Across the table, Bridget sneaks a smile; she’s caught me staring past her at the man who brings us curried dishes, hot and mild.
His eyes are blue, intensely blue, hot sky; his hair, dark gold; his skin like cinnamon. He speaks in quick-soft accents; Bridget smiles.
We’ve come here in our summer skirts, heels high, to feast on fish and spices, garlic naan, bare-legged in the night air, hot and mild.
And then to linger late by candlelight in plain view of the waiter where he stands and watches from the doorway, sneaks a smile.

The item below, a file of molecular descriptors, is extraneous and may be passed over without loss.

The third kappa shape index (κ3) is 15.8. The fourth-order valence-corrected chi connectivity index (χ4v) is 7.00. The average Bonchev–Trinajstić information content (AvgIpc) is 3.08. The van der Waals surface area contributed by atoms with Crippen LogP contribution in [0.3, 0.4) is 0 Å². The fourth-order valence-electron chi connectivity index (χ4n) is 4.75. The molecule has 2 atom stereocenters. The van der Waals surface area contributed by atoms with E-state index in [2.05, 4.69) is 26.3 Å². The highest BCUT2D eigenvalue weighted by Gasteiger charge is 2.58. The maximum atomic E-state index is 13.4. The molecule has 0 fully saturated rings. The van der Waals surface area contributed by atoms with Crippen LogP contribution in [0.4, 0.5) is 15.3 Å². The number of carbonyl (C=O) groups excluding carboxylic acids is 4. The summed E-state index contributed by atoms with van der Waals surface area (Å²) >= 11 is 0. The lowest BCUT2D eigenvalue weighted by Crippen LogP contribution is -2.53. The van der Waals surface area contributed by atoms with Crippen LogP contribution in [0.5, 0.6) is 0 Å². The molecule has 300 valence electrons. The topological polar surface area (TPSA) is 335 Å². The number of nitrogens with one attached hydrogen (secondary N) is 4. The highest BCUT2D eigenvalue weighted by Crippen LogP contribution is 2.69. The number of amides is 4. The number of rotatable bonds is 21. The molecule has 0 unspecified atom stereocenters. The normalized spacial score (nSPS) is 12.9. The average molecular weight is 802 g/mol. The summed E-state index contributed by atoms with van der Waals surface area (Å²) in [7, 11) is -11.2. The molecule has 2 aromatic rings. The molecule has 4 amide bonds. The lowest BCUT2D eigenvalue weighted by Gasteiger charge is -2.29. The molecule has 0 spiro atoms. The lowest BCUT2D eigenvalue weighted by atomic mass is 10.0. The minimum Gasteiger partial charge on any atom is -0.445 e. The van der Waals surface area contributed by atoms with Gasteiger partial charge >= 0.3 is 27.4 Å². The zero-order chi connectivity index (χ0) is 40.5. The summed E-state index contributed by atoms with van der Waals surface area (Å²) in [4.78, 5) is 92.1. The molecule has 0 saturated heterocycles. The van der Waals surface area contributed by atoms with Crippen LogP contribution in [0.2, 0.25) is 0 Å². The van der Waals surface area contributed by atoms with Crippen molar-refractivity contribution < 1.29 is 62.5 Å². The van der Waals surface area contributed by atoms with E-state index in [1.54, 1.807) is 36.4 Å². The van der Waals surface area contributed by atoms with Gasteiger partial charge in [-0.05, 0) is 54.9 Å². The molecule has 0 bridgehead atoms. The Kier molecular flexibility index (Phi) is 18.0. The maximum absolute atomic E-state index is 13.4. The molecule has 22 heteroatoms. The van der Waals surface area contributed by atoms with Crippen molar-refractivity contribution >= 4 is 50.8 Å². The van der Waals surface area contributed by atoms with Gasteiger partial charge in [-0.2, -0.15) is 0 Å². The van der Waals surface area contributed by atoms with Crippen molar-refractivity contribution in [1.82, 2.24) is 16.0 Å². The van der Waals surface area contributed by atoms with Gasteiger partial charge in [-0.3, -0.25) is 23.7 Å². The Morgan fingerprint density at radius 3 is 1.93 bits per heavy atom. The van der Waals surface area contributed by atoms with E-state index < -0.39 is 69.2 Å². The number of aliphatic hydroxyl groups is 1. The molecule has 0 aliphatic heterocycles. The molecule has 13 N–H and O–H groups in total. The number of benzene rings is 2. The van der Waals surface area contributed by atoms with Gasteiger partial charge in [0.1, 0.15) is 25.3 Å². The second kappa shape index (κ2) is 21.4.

I’d dress in cool silks if I were his wife. We try to glimpse his hands — no wedding band? The weather in his eyes is hot and mild. He sends a dish of mango-flavored ice with two spoons, which is sweet; I throw a glance across the shady patio and smile.
But this can’t go on forever, or all night — or could it? Some eternal restaurant of longing, not quite sated, hot and mild.
And longing is delicious, Bridget sighs; the waiter bows; I offer him my hand. His eyes are Hindu blue and when he smiles I taste the way he’d kiss me, hot and mild.
Cecilia Woloch is a member of the Creative Writing faculty at the University of Southern California. She conducts an annual poetry workshop in Paris and for many years directed Summer Poetry in Idyllwild. She will be conducting a workshop for Writer’s Ink in San Diego on September 25. “East India Grill Villanelle” is from her collection Late, published by BOA editions in 2003. It is reprinted by permission.